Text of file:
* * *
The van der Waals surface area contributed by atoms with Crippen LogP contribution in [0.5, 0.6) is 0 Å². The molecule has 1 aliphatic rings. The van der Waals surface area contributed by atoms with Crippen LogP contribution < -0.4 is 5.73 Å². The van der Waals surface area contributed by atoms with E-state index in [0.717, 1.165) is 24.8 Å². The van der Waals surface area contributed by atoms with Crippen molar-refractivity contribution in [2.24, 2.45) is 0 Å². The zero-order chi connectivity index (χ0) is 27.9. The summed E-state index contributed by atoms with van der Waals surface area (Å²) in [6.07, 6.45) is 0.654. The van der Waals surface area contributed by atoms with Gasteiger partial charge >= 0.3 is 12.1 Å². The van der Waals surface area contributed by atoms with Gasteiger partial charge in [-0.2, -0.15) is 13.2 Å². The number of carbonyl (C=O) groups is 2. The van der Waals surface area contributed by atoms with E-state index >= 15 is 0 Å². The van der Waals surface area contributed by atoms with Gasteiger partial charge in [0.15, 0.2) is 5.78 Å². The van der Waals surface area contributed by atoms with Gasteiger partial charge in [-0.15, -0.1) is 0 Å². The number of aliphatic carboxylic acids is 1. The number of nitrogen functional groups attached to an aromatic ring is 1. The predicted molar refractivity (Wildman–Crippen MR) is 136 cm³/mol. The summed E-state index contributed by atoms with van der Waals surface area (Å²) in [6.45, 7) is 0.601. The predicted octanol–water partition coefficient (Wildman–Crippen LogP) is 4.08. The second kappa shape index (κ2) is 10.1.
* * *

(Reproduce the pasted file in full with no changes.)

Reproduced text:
The van der Waals surface area contributed by atoms with Crippen LogP contribution in [0.5, 0.6) is 0 Å². The molecule has 1 aliphatic rings. The van der Waals surface area contributed by atoms with Crippen LogP contribution < -0.4 is 5.73 Å². The van der Waals surface area contributed by atoms with E-state index in [0.717, 1.165) is 24.8 Å². The van der Waals surface area contributed by atoms with Crippen molar-refractivity contribution in [2.24, 2.45) is 0 Å². The zero-order chi connectivity index (χ0) is 27.9. The summed E-state index contributed by atoms with van der Waals surface area (Å²) in [6.07, 6.45) is 0.654. The van der Waals surface area contributed by atoms with Gasteiger partial charge >= 0.3 is 12.1 Å². The van der Waals surface area contributed by atoms with Gasteiger partial charge in [-0.2, -0.15) is 13.2 Å². The number of carbonyl (C=O) groups is 2. The van der Waals surface area contributed by atoms with E-state index >= 15 is 0 Å². The van der Waals surface area contributed by atoms with Gasteiger partial charge in [0.15, 0.2) is 5.78 Å². The van der Waals surface area contributed by atoms with Gasteiger partial charge in [-0.15, -0.1) is 0 Å². The number of aliphatic carboxylic acids is 1. The number of nitrogen functional groups attached to an aromatic ring is 1. The predicted molar refractivity (Wildman–Crippen MR) is 136 cm³/mol. The summed E-state index contributed by atoms with van der Waals surface area (Å²) in [6.45, 7) is 0.601. The predicted octanol–water partition coefficient (Wildman–Crippen LogP) is 4.08. The second kappa shape index (κ2) is 10.1.